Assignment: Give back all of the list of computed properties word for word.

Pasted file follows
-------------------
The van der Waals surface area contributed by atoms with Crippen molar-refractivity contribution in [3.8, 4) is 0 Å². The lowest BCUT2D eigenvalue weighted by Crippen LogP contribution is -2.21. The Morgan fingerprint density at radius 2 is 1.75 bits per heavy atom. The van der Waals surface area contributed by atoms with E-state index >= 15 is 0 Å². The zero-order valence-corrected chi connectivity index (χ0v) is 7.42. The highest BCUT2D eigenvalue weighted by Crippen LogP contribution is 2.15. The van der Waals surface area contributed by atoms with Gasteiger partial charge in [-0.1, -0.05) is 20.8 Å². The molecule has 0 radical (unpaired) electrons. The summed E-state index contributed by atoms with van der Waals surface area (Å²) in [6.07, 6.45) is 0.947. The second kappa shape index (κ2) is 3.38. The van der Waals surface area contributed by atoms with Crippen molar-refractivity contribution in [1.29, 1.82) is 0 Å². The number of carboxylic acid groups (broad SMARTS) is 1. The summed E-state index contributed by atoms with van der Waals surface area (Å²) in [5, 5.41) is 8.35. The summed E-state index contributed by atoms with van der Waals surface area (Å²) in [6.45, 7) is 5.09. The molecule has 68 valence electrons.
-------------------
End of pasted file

The van der Waals surface area contributed by atoms with Crippen molar-refractivity contribution in [3.8, 4) is 0 Å². The lowest BCUT2D eigenvalue weighted by Crippen LogP contribution is -2.21. The Morgan fingerprint density at radius 2 is 1.75 bits per heavy atom. The van der Waals surface area contributed by atoms with E-state index >= 15 is 0 Å². The zero-order valence-corrected chi connectivity index (χ0v) is 7.42. The highest BCUT2D eigenvalue weighted by Crippen LogP contribution is 2.15. The van der Waals surface area contributed by atoms with Gasteiger partial charge in [-0.1, -0.05) is 20.8 Å². The molecule has 0 radical (unpaired) electrons. The summed E-state index contributed by atoms with van der Waals surface area (Å²) in [6.07, 6.45) is 0.947. The second kappa shape index (κ2) is 3.38. The van der Waals surface area contributed by atoms with Crippen molar-refractivity contribution in [1.29, 1.82) is 0 Å². The number of carboxylic acid groups (broad SMARTS) is 1. The summed E-state index contributed by atoms with van der Waals surface area (Å²) in [5, 5.41) is 8.35. The summed E-state index contributed by atoms with van der Waals surface area (Å²) in [6.45, 7) is 5.09. The molecule has 68 valence electrons.